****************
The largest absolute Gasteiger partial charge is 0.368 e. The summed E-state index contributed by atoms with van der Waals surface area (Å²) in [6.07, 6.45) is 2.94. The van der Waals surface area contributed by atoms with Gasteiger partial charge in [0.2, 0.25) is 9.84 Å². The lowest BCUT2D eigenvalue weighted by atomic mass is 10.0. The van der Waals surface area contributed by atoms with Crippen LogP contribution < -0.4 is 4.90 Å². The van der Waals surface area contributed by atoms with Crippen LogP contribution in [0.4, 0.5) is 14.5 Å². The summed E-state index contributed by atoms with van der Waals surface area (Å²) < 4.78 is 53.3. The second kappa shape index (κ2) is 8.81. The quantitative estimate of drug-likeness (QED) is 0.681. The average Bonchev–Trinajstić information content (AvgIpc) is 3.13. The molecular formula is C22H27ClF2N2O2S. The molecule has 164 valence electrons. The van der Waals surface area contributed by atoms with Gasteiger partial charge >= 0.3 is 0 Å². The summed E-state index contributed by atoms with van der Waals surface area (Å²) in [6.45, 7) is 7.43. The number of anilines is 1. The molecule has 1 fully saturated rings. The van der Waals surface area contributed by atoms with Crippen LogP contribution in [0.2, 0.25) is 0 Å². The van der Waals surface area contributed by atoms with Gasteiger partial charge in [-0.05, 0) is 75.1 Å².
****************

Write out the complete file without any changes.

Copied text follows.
The largest absolute Gasteiger partial charge is 0.368 e. The summed E-state index contributed by atoms with van der Waals surface area (Å²) in [6.07, 6.45) is 2.94. The van der Waals surface area contributed by atoms with Gasteiger partial charge in [0.2, 0.25) is 9.84 Å². The lowest BCUT2D eigenvalue weighted by atomic mass is 10.0. The van der Waals surface area contributed by atoms with Crippen LogP contribution < -0.4 is 4.90 Å². The van der Waals surface area contributed by atoms with Crippen LogP contribution in [0.4, 0.5) is 14.5 Å². The summed E-state index contributed by atoms with van der Waals surface area (Å²) < 4.78 is 53.3. The second kappa shape index (κ2) is 8.81. The quantitative estimate of drug-likeness (QED) is 0.681. The average Bonchev–Trinajstić information content (AvgIpc) is 3.13. The molecular formula is C22H27ClF2N2O2S. The molecule has 164 valence electrons. The van der Waals surface area contributed by atoms with Gasteiger partial charge >= 0.3 is 0 Å². The summed E-state index contributed by atoms with van der Waals surface area (Å²) in [6.45, 7) is 7.43. The number of anilines is 1. The molecule has 1 fully saturated rings. The van der Waals surface area contributed by atoms with Crippen LogP contribution in [0.2, 0.25) is 0 Å². The van der Waals surface area contributed by atoms with Gasteiger partial charge in [-0.05, 0) is 75.1 Å².